Scott Cunningham had hit rock bottom.
His wife had divorced him and took the house and their daughter. He didn’t even have visitation rights (although you can be sure the state stuck him with child support payments).
He had lost his job as a mid-level manager at a car manufacturing facility in River Bottoms.
He would have killed himself, but he was undead, and apparently you can’t die twice.
(Doctors are currently working day and night to find a way to kill vampires. They have tried sunlight, but it only burns and temporarily incapacitates; the vampire recovers when removed from sunlight. Staking through the heart does little more than produce a vague feeling of indigestion. Even decapitation has no effect (although Hollywood has rushed to produce a slew of movies and TV shows set during the French Revolution, featuring real beheadings).
Medical colleges are setting up a new field of study: killology. Rather than the Hippocratic oath, doctors of killology promised to do everything within their power to kill their patients. There are patient waiting lists several months long, making it the most in-demand specialty after cosmetic surgery and dermatology.)
Stripped of everything but life, Scott eventually realized that when you’re on bottom, there’s nowhere to go but up. So he went to night school and, in just 18 months, he got his law degree, specializing in vampire rights.
With his newly-inked sheepskin in hand, he set up shop in the Grays Office Building on the Clarksboro square. The historic building housed a lawyer specializing in divorce and bankruptcy (Attorney Rutherford gave discounts if you combined both into a “total freedom” package), a tax accountant, and an acupuncturist/Reiki practitioner/holistic therapist named Astrid, who also performed weddings as a licensed religious practitioner—of what religion, Scott didn’t know. She gave him the willies, so he tried to avoid her.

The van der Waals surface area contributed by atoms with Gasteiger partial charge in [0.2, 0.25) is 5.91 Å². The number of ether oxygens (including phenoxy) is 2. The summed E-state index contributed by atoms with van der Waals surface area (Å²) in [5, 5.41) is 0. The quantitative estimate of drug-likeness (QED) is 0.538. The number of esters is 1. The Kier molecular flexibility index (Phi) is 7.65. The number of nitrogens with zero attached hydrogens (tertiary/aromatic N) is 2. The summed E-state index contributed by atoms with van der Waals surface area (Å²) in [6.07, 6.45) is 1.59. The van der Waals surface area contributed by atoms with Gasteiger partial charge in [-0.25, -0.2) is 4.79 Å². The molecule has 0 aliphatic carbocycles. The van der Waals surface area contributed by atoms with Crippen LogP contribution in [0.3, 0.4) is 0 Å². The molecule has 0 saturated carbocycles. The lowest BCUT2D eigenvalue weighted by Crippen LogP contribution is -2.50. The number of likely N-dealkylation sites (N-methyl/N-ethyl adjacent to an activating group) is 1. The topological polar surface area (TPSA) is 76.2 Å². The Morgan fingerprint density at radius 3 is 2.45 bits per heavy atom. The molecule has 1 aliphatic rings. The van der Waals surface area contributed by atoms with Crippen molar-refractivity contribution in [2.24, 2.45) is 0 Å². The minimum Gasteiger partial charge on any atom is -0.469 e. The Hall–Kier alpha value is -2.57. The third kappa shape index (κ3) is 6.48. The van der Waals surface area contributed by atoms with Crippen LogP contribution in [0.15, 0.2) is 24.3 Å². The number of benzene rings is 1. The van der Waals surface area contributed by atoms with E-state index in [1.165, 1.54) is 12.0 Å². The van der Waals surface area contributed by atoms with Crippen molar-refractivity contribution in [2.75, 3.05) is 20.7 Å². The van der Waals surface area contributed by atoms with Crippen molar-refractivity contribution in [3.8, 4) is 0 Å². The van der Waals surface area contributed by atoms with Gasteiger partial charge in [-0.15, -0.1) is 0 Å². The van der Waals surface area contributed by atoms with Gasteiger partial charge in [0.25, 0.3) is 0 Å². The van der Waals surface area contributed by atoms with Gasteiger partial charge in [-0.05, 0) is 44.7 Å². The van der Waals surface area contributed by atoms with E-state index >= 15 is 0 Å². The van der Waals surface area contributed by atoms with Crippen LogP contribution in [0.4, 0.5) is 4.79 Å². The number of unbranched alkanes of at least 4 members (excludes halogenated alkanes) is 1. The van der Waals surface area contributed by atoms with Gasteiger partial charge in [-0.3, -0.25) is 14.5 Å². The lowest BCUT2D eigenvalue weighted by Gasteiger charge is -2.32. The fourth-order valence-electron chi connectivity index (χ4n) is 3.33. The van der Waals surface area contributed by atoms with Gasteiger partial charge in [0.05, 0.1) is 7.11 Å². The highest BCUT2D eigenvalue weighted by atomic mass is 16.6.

Scott got a good deal on his office lease because Attorney Rutherford—who owned the building—said he could use the basement at no additional charge. So, as soon as it grew dark, Scott met with clients in his upstairs office, and when dawn approached, he went down the rickety wooden stairs in the back storage room to the basement to sleep for the day.
He had also lucked out when he hired his secretary. Josie was an attractive, intelligent young woman in her late twenties with experience in several branches of law and eager to learn vampire rights. Furthermore, she had been willing to work for the paltry salary he had offered, even though she could have easily commanded several dollars more an hour at a large firm. He wondered why she took it, but didn’t dare look a gift-horse in the mouth. Of the other resumes he had received, three had been from people whose current occupation was as a night-shift clerk at a convenience store, and one had been from a person who used commas instead of periods in sentences.
He had to take out a loan to furnish his office and cover Josie’s pay for the first few months until he built up a clientele; he didn’t have anything left for himself and he spent a few days sleeping on a tarp on the dirt floor in the basement. But Josie took pity on him and offered him some of her old furniture.
Together, they moved the furniture into the basement, and Scott was feeling rather proud of the modest, but comfortable corner they created. He had an old TV, a couch, a bookcase, and a bed—all sitting on a remnant of carpet he had rescued from a dumpster on a construction project. He had to hang his suits from nails in the floor joists overhead, but it was a start. Josie had even gotten him a book on transforming large warehouse spaces into studio apartments, and he had grand plans to eventually transform the basement into a classy, high-brow apartment where he could entertain his fellow attorneys, judges, and the local politicians.
So, all in all, things were looking up.
Read the entire series–The Bloodsuckers: Vampire Lawyers of Middle Tennessee